ok, so maybe it’s not really friday anymore…

now playing: jackson browne, “the fuse”

which brings us, in fact, to today’s Friday Top Five All Time List:

Top Five Recorded Moments In David Lindley History

(ok, ok, i know…it’s not really friday anymore, but this is the first chance i’ve had today, thus far….)

in no particular order, as usual….

1. (obviously) jackson browne, “the fuse”

this song just wreaks of drama and musical tension…it builds about as perfectly as a song can, and lindleys’ haunting lap steel is perfect on this tune…it starts off as an ornament early in the song, and then begins to build as the song does, kicking the rest of the track in the ass as the song builds to an abrupt, jarring end. there is something of a solo section in the song, but the steel fits the track so perfectly that you never really notice that the instrument has taken the lead.

this song is the leadoff track on jacksons’ album, the pretender. lindleys’ steel is featured on other songs on other albums before this one, but his work on this song set the standard for his tone for the rest of his recorded work with jackson. there’s a fluidity and a smoothness that’s missing up until that moment. after this song, though, it never went away.

2. warren zevon, “play it all night long”

were it not for lindleys’ steel part on this song, i wouldn’t be the least bit fond of it. it’s a nice chord progression, and it’s got a hook, but it’s one of warren’s blatant nods to his penchant for not really giving a shit whether he steps on any toes or not. it’s pretty raw stuff, lyrically. but i can ignore that, thanks to mister dave.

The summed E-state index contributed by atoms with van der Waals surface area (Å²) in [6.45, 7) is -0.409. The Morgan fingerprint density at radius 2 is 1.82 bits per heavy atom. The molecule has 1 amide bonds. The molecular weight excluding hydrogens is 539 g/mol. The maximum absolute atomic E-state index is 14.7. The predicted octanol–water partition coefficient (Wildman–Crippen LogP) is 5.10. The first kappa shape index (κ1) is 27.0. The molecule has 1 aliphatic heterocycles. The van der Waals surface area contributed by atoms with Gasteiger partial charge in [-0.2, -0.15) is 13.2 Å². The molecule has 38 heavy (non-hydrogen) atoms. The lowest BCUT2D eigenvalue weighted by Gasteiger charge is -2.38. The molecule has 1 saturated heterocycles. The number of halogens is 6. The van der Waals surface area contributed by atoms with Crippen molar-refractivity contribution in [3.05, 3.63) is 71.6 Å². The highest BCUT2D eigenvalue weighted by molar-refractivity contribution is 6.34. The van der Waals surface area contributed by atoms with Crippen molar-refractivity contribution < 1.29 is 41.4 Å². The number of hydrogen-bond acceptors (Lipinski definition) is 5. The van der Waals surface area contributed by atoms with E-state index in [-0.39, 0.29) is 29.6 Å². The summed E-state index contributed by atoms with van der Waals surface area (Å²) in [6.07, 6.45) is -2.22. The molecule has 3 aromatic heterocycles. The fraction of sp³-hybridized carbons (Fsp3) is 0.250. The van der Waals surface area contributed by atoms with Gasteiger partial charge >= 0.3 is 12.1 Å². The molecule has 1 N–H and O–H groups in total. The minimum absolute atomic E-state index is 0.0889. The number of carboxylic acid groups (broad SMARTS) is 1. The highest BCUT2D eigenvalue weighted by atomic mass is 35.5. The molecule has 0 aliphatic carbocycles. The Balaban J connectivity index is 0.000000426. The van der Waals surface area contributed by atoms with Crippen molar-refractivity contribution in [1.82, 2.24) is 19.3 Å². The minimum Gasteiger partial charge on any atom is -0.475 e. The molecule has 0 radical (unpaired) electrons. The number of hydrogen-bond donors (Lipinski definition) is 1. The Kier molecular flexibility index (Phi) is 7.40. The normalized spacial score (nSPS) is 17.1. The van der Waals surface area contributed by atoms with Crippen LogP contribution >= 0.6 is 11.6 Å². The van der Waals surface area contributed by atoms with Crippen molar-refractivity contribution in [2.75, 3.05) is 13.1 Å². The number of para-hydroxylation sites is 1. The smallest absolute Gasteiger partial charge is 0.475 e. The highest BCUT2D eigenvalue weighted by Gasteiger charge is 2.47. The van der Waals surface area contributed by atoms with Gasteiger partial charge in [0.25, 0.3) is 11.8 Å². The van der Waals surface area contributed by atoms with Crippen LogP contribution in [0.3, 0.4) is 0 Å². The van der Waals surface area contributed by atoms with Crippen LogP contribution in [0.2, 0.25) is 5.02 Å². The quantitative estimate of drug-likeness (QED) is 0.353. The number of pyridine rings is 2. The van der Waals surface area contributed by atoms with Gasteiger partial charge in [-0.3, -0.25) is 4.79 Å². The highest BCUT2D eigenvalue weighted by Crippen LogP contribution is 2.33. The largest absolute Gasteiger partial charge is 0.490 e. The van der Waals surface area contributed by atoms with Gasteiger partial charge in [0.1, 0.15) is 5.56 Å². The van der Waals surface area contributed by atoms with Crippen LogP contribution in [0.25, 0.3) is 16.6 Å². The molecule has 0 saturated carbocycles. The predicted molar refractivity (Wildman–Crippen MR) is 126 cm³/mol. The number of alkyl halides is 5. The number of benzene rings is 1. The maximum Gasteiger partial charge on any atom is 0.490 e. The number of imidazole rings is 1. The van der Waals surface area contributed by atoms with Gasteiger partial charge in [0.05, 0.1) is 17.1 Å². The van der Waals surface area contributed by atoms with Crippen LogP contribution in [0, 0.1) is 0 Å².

3. the bottle rockets, “rocket in my pocket”

holy shit.

really, that’s about it. holy shit.

if you play guitar at all, you owe it to yourself to hear daves’ work on this song. it’ll rip your head off.

that is all.

4. david lindley, half the tracks on win this record

this was the second el-rayo-x album, and it’s full of lap steel…from the ripping solos on the leadoff track, something’s gotta hold on me to the solo acoustic hawaiian weissenborn guitar piece that closes the record, look so good. it’s the textbook for anyone who’s feeling ballsy enough to tackle the instrument with even the slightest modicum of passion or intensity – if you still want to play after listening to this album, then you’re equipped with the proper amount of chutzpah to pull it off.

5. jackson browne, “hold on hold out”

ok, yeah…there are two jackson browne songs on the list.

but the fact is, i could’ve done a top twenty list like this with nothing but jackson browne songs on it. but i wanted to avoid all the obvious moments. i mean, really – singling out the amazing solo david contributed to running on empty on a list like this is akin to naming jeff spicoli as one of the pivotal characters in fast times at ridgemont high…i mean, isn’t that one obvious enough without me singling it out?

well, maybe to some people, i dunno. but not only that one…there’s also his solo on you love the thunder, his track on of missing persons….that one time only gnarling tone that he got just as his speaker was disintegrating into small shreds of cardboard on that girl could sing – i mean, all those songs deserve to be on this list. but they’re such obvious choices that i chose to go with the ones that i felt absolutely had to be on here.

the solo itself in the song hold on hold out is a master class in note selection and solo composition. it starts off with a phrase that gets your attention and it ebbs and flows with an absolutely zenlike precision. not a note too few or too many, and if you heard the song yesterday, you could hum the solo today.

it really is that good.

but then again, so are most of his solos. and fans of lindley will realize that i’ve singled out just one instrument for the list…i mean, we’re not even delving into fiddle territory here…that could be another entire list.

but, as phil donahue once said, that’s another show…

big day tomorrow (later today)…will try to break with tradition and sit down this weekend and catch up a bit more.

 

Leave a Reply

Fill in your details below or click an icon to log in:

WordPress.com Logo

You are commenting using your WordPress.com account. Log Out /  Change )

Twitter picture

You are commenting using your Twitter account. Log Out /  Change )

Facebook photo

You are commenting using your Facebook account. Log Out /  Change )

Connecting to %s